In Indonesia, where more than 90% of the population is Muslim, Ramadan is an important month. During this month Muslims are called upon to fast from sunrise to sunset. But this is much more than just a fast in the sense that most non-Muslims probably consider the word. For Muslims, the fast does not simply mean not eating during the daylight hours, but also not drinking (anything, including water), smoking, gossiping, looking at profane images or objects, or engaging in any activities that might enflame the passions. It's a month of sacrifice and self-reflection, a time to think less about one's own appetites and focus more on the community. The breaking of the fast is done at sunset and is a communal event including family, friends, and neighbors.
This was my first Ramadan in Kediri. I recall that in Cepu during Ramadan the town was basically closed down, the rumah makans closed or appearing so, so as not to tempt, or taunt, any fasters. I recall religious patrols in KL making sure restaurants had their front doors closed so that Muslims would not be affronted by the sight of people eating during the day. I expected Kediri to also close down during daylight for the month. Much to my surprise, this didn't happen.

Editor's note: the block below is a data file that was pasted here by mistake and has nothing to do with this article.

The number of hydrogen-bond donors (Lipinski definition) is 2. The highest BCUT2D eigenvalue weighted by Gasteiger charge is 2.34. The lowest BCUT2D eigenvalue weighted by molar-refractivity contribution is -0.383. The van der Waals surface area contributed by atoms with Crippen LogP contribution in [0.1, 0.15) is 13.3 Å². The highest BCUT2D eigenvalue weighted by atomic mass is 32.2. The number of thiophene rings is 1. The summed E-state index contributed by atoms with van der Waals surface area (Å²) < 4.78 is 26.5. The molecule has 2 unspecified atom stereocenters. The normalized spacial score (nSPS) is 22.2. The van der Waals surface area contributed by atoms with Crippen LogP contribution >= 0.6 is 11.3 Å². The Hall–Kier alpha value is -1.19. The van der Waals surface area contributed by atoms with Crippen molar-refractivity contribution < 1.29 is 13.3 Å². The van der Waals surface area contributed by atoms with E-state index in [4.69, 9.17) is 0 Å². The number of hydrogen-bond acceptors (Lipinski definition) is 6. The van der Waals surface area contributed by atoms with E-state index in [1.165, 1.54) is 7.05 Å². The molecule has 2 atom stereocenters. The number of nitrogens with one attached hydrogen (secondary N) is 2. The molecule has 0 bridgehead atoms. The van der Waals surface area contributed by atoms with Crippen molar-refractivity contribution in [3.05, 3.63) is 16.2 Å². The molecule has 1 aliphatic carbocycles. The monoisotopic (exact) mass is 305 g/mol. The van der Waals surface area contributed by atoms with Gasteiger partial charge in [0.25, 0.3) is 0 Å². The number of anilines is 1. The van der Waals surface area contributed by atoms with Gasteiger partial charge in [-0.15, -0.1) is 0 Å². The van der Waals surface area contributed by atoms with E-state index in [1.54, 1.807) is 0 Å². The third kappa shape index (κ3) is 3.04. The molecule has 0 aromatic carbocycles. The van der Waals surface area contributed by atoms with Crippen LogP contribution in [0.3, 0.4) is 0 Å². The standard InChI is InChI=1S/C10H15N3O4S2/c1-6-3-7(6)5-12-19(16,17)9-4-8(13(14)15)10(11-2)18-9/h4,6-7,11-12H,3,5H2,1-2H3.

While some warungs and rumah makans closed the first day or two of the month, by day three most of them appeared to reopen. Doors were not kept closed, nor was there any attempt to disguise the fact that food and drinks were being served and that some people were eating. At the Podjok Soto (Soto Corner), a rumah makan featuring chicken soto that has been in operation since 1926 and, like the now defunct Tower Records, is open every day of the year, including all holidays, a young Muslim woman wearing a jilbab (a headscarf) was serving customers soto and drinks. All of this openness about eating during the day during Ramadan really took me by surprise, but I was glad to see it.
Another thing that surprised me about Ramadan in Kediri was the selling of drinks and foods to break the fast. Perhaps because Cepu was such a relatively small town, or maybe because in the early 80s people did not have the disposable income to spend on prepared foods, but there was nothing like the array of prepared snacks offered in Kediri. From after the afternoon call to prayer to the breaking of the fast at sunset, vendors set up tables on Jl. Hayam Wuruk, one of the main streets in Kediri. Again, as the fast also means no liquids during the day, drinks, especially sweetened fruit drinks, are a popular treat to break the fast. The demand for these snacks and drinks is such that a special police patrol makes sure that the vendors and their many customers don't entirely cut off traffic from the street.